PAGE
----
Dante DiTrapano, Moss' agent, told The Associated Press that the Minnesota Vikings and the Raiders had ``come to an agreement on Randy playing for Oakland next year.''

Neither the Vikings nor the Raiders would confirm the deal, which was first reported by The St. Paul Pioneer Press on its Web site.

``We have had discussions with the Oakland Raiders, but there's nothing to announce,'' Rob Brzezinski, the team's vice president of football operations, told The Associated Press.

Raiders spokesman Mike Taylor declined comment on the trade reports.

DiTrapano said he didn't know the terms of the deal, but the Pioneer Press reported the Vikings would get linebacker Napoleon Harris, along with the seventh overall pick and a late-round pick in the upcoming draft.

The deal cannot become official until March 2, the start of the NFL's fiscal year.

``It's just like any other contract. There's a meeting of the minds between the people who negotiate for the Vikings and the people who negotiate for the Raiders,'' DiTrapano said. ``It just hasn't been reduced to writing and it won't be until March 2.''

The flamboyant Moss had been the subject of trade rumors following this past season. He struggled with a hamstring injury, but still finished with 13 touchdown catches. He was fined $10,000 for pretending to pull down his pants and moon the Green Bay crowd during Minnesota's playoff win. He also drew criticism for leaving the field with 2 seconds left in a regular-season loss against Washington.

Team leaders Matt Birk and Daunte Culpepper confronted Moss after he walked off at Washington, and the organization's patience with the receiver seemed to dwindle in the past year or so.

``He's my good friend, but you almost get to thinking that maybe enough is enough,'' Culpepper said earlier this month at the Pro Bowl. ``And maybe the Vikings organization has had enough.''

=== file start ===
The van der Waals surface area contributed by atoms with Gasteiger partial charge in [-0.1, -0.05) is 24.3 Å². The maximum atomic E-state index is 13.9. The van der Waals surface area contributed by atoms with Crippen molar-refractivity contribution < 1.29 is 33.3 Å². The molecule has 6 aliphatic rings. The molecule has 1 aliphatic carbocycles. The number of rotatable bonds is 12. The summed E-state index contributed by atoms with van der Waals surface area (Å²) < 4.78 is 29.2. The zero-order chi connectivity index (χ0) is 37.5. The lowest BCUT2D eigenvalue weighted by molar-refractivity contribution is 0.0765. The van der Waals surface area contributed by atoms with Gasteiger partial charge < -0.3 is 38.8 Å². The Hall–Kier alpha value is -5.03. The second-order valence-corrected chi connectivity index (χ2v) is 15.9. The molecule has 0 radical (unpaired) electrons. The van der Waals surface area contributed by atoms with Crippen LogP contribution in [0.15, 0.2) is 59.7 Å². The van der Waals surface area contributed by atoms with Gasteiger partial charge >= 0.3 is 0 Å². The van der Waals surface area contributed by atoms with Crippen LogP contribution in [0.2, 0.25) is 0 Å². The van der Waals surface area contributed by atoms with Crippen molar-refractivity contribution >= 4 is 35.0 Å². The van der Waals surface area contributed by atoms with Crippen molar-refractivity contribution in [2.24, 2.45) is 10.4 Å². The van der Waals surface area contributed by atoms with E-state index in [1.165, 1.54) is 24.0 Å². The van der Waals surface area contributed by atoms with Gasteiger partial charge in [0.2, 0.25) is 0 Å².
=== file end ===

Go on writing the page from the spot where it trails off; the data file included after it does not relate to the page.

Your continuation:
DiTrapano said Moss was ``very pleased to be going to Oakland and looking forward to playing with a team that's promised they're going to throw the ball deep a whole lot to him and having a chance at winning the Super Bowl.''

``He doesn't leave Minnesota with any grudges,'' DiTrapano said. ``It just was frustrating for him to lose.''

On Tuesday, the Raiders re-signed Jerry Porter, their star wide receiver to a contract worth $20 million over five years. Porter could have become a free agent on March 2.

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posted April 18, 2005 03:20 PM     Click Here to See the Profile for NEWSFLASH   Click Here to Email NEWSFLASH     Edit/Delete Message
'Monday Night Football' Moving to ESPN
By DAVE GOLDBERG, AP Football Writer

NEW YORK - The NFL's "Monday Night Football," a hallmark of television sports programming since the days of Howard Cosell, is leaving ABC after 35 years for ESPN starting with the 2006 season.

The NFL's new broadcast deal also brings football back to NBC for the first time in six years. NBC will take over the Sunday night games previously broadcast on ESPN, and plans to use a flexible scheduling model that ensures meaningful games will played in that slot late in the season.

The Monday night move to basic cable, which includes an earlier start time of 8:40 p.m. eastern, is expected to cost ESPN $1.1 billion over eight years, two sources familiar with the deals told The Associated Press on condition of anonymity.


NBC will get the Sunday night package for $600 million over six years, according to the sources. The network will also get the Super Bowl in 2009 and 2012 as part of the deal, one of the sources said.


The NFL will continue to show all cable games on free, over-the air television in home markets. That means that local stations will carry ESPN's Monday night games in the cities of the teams involved.


The moves leave ABC — which reshaped sports broadcasting by turning football into a prime-time ratings draw with the advent of "Monday Night Football" in 1970 — as the only major network without NFL football.


ABC and ESPN are both subsidiaries of The Walt Disney Co. The deal with ESPN, which currently carries games every Sunday night and sometimes on Thursday, was first reported by The Wall Street Journal.


"A great deal with the NFL is the best deal you can get in television," said NBC sports chairman Dick Ebersol. He said the network hasn't started working on finding anchors for the Sunday night broadcast.